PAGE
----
Setting a side the obvious question, should I use a carousel? Every 6 months or so the same old question pops-up on Twitter, what's the best / current in-use slider?

So here's a list of sliders I've used, all recommended.

OWL Carousel

My favourite as it has lots of features and isn't too big if you're already using jQuery.

  • Touch enabled
  • jQuery
  • Drag
  • Responsive
  • 41.8 KB minified


Old but still good. Newer version has some fancy effect, small and lightweight.

  • jQuery
  • 19 KB minified


In an effort to make some money, carouFredSel is now a paid plugin for WordPress but the JS code is open source.

  • jQuery
  • 53.5 KB minified

Some of the others



ExpressionEngine Support

I've used ExpressionEngine for a number of years now, it's my default choice for building any site. If a site is extremely simple, with a low budget, EE is overkill (we don't do many 'simple' sites at NTTS). It has to be or very complex for EE not to be suitable.

One great reason to use EE was the 'support', that solely came from the forums. EE actively monitored and answered tech questions but a lot of the time answers came from other developers helping out.

A strong reason to use a CMS that costs a license fee was the very active support, as opposed to a certain free 'CMS'. I was always confident I would find an answer somehow.

For me, posting to the forum was rare and a last resort. Most of the time I'd fix my own bugs and issues. The rest of the time I'd find the answer on the forum from somebody else with the same problem. Very rarely did I post something needing an answer from EllisLab directly, and usually it was an issue that couldn't be answered, DST anyone?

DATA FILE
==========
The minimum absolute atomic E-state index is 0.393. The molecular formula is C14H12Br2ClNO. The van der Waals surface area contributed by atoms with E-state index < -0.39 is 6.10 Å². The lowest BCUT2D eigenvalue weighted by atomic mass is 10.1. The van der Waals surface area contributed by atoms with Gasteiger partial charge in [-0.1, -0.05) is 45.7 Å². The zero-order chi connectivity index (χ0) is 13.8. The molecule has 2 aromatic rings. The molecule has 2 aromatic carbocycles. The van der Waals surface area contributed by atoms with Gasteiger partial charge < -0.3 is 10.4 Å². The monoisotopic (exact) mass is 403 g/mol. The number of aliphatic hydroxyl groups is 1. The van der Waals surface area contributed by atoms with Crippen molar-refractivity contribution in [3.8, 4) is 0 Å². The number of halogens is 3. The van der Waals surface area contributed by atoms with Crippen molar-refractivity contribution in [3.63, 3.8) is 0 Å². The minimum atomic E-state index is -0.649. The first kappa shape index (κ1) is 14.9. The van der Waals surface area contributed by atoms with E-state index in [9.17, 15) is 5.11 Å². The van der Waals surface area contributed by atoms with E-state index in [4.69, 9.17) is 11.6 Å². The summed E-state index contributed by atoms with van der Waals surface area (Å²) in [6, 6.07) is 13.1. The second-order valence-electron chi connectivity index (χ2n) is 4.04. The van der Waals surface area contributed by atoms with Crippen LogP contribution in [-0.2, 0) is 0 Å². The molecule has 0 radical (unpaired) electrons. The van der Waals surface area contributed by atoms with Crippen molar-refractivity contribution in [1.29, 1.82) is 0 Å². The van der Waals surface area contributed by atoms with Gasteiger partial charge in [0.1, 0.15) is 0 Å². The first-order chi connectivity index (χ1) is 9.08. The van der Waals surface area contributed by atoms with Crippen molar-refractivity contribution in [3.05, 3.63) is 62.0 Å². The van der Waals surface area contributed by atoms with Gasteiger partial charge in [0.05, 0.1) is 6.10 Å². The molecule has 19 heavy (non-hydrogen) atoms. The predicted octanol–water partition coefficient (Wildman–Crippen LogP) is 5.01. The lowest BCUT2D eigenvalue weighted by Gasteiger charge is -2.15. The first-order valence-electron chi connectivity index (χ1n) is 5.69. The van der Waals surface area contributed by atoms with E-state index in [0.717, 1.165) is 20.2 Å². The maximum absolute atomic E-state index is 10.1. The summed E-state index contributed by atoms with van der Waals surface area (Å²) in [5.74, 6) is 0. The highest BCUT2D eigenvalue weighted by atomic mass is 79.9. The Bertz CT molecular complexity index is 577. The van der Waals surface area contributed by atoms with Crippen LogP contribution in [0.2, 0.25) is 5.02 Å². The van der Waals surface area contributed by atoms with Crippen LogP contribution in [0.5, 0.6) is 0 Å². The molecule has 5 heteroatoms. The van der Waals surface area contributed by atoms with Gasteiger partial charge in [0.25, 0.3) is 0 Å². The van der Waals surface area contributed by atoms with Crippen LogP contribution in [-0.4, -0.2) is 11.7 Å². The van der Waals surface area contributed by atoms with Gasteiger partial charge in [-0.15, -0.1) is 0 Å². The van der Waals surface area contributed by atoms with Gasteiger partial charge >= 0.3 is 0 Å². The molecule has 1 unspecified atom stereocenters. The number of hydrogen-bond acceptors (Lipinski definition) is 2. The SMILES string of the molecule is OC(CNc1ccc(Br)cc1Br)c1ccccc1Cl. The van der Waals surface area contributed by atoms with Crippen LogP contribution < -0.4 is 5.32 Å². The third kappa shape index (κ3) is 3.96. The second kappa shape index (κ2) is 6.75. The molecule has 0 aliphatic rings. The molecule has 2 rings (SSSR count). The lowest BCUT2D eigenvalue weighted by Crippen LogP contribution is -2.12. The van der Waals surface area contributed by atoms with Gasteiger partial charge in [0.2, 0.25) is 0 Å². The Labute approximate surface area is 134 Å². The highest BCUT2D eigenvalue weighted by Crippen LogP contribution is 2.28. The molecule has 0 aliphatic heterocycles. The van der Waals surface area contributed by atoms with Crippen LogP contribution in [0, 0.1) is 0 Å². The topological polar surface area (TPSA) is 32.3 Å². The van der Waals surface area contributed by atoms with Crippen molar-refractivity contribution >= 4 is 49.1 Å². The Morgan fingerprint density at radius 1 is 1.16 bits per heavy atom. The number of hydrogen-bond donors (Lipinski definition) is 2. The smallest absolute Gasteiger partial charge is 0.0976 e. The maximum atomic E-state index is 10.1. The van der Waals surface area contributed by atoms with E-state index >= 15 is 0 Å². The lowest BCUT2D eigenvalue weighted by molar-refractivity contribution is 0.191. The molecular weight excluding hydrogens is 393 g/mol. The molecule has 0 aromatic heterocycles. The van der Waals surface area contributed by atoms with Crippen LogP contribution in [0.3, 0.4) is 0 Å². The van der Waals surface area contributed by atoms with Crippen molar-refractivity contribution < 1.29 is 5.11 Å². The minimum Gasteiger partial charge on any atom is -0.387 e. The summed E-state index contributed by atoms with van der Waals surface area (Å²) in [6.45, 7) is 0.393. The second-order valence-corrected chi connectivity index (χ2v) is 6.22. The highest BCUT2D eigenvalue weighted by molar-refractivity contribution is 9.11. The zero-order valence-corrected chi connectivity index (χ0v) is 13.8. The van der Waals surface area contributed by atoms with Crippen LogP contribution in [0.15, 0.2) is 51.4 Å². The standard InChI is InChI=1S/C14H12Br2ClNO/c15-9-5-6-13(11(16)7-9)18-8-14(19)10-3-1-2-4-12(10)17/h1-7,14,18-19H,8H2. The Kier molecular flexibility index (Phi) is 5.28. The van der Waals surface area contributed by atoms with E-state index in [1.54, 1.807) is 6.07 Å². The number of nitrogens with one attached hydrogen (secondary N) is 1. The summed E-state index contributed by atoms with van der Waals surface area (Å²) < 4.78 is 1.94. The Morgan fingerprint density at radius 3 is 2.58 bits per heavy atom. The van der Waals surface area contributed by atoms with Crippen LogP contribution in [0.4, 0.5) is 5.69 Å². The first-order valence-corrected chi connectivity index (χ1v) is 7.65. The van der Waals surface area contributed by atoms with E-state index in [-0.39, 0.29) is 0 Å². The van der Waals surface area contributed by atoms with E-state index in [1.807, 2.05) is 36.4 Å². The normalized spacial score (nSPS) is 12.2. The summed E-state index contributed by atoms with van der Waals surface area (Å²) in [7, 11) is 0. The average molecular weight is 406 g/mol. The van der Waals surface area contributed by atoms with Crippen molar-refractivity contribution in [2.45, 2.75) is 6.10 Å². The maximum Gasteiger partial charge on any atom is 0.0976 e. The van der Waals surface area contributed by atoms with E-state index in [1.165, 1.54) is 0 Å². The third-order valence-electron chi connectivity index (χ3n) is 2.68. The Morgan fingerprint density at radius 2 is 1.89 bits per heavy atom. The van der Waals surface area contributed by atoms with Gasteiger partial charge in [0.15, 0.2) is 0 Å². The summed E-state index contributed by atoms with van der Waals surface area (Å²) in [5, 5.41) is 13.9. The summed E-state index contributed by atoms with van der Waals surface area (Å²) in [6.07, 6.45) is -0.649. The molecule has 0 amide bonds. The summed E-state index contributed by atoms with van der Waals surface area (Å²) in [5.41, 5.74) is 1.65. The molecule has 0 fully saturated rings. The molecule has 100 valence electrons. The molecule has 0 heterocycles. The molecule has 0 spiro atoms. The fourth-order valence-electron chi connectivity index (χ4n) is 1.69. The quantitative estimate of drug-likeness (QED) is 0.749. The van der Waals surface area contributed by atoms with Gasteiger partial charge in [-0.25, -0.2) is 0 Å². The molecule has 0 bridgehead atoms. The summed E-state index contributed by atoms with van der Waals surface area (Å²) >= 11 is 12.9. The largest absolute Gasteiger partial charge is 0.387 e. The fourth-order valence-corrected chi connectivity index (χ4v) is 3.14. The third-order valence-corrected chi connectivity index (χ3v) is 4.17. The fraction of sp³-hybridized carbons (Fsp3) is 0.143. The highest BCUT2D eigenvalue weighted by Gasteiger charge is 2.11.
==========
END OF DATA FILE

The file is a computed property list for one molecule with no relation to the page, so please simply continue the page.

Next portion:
But along with EE's success the forum became unmanageable, or specifically, not cost effective. Having full-time paid staff constantly answering questions costs money. One answer would have been to increase the license cost. Selfishly I'm glad they didn't as I would have been subbing the more needy.

The forum is gone, long live the forum

In December 2012 EL stopped supporting the forum and moved to paid support. There was an option to try out support free for 3 months with your first license purchase.

Have you given us a chance to help you yet? Don’t forget, all license holders get 3 months EllisLab Support to try, no strings attached. To start your complementary 3 month support plan, just add Silver Support to your cart in the store and complete the order as usual.